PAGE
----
China and India are, however, still are at odds over the arbitrary border (McMahon Line) drawn by the British in the 19th Century. The Aksai Chin Area is a high altitude, sparsely populated area that is strategically valuable to China because of a road they constructed from Southern Tibet to the Xinjiang Autonomous Region of China. The Arunachal Pradesh (North East Frontier) area is also an area between Southern Tibet and India. The competing claims erupted into relatively serious military battles between the two sides in 1962. Chinese soldiers who had been training at high altitudes defeated Indian soldiers who had come to the higher altitudes from lower valleys. Chinese troops advanced and took control in both areas up to the lines they claimed to be part of China. A final agreement was signed in 1996. It gave China territory in the Aksai Chin area to build their road and they conceded territory in the Arunachal Pradesh Area.
China has had military confrontations with India and Bhutan in the Doklam area at the tri-country border point. China’s participation in the solution is a great example of how China now hopes to settle any border disputes. It may be the first example of a major power using social media (Twitter) to help resolve the problem. China avoided a military buildup, of which they are fully capable, and opted for peacefully and diplomatic resolution to the territorial issue.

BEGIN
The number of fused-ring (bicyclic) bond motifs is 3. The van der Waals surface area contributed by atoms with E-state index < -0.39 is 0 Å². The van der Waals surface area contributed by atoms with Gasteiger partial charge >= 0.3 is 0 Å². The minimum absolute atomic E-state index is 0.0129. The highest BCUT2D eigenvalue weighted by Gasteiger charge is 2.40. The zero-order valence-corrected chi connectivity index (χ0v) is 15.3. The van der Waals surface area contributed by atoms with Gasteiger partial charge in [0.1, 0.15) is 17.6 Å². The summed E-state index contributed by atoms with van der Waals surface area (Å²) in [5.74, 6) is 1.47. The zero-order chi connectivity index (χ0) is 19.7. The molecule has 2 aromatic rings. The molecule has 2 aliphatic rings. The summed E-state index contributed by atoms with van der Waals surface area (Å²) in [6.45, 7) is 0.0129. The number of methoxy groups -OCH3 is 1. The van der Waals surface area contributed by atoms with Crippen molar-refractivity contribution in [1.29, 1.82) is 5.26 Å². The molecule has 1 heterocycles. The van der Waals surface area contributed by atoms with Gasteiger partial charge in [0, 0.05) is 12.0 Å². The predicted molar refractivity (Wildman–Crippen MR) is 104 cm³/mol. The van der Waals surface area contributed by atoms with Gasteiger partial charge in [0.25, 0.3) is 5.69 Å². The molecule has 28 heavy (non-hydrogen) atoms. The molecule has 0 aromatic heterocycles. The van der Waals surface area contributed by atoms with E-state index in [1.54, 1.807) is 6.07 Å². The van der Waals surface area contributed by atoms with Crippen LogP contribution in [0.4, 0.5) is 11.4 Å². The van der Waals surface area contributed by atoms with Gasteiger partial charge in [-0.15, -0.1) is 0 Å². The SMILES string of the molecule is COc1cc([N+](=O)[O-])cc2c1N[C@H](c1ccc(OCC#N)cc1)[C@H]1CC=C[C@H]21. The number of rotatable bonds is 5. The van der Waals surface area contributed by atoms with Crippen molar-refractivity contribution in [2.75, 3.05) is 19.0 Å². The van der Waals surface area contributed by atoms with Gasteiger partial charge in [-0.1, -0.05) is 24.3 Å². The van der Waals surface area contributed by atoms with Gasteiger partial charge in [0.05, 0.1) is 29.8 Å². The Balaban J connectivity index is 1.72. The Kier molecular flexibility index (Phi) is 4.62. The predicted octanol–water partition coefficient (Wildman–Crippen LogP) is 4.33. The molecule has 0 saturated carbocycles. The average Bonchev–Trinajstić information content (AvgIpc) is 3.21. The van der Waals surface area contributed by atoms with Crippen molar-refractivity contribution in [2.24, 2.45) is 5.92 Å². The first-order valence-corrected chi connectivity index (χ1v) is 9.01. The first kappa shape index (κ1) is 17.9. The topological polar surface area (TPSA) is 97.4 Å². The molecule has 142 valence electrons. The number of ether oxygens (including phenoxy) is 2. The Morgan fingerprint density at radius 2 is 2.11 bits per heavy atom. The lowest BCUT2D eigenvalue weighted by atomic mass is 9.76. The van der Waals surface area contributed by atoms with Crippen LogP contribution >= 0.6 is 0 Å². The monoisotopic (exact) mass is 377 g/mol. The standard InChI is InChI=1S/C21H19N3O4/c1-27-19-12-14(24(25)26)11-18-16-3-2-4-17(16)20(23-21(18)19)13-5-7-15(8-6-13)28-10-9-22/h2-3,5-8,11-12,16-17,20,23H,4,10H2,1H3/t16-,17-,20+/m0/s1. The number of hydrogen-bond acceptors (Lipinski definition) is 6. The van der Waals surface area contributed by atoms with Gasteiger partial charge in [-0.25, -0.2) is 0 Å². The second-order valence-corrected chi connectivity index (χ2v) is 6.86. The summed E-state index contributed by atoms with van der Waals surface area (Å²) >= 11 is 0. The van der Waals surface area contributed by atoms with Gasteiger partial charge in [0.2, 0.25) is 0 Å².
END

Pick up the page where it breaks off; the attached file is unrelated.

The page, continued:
The Chinese government is involved in a series of sovereign territorial disputes along its eastern, southern, and western sides. On the eastern side of China, the Chinese leadership has historical claims to three main island groups: Taiwan, Diaoyutai (Senkaku) Islands and Nansha (Spratly) Islands. China uses historic right claims to assert sovereignty over these territories. It contends that Taiwan once was a part of China and, because its leaders lost the civil war and because the Treaty of San Francisco returned Taiwan to China, China has sovereignty over the island. It also claims that the Diaoyutai (Senkaku) Islands have been part of Chinese territory since ancient times and when Taiwan was returned to China (Treaty of San Francisco), these islands should also have been returned. Finally, China uses the 9-dash line in the South China Sea, which, of all the disputes requires a more in-depth analysis because the claims are so complicated.
The Nansha (Spratly) claims are complicated because they contain conflicts with four other countries, Vietnam, Malaysia, Brunei, and the Philippines. Taiwan is also a claimant, but its claims mirror those of the PRC. There are 14 islands or islets, 6 banks, 113 submerged reefs, 35 underwater banks, 21 underwater shoals. While China claims all the islands, it does not control any of the islands. Taiwan though, controls the largest island, Itu Aba. China has not tried to take by force the islands controlled or administered by the Philippines, Vietnam, Malaysia or Brunei. They have built up areas on reefs that might now be considered islands. They have imported land to the point that some now have personnel living on them and enough room for fairly large airport landing strips.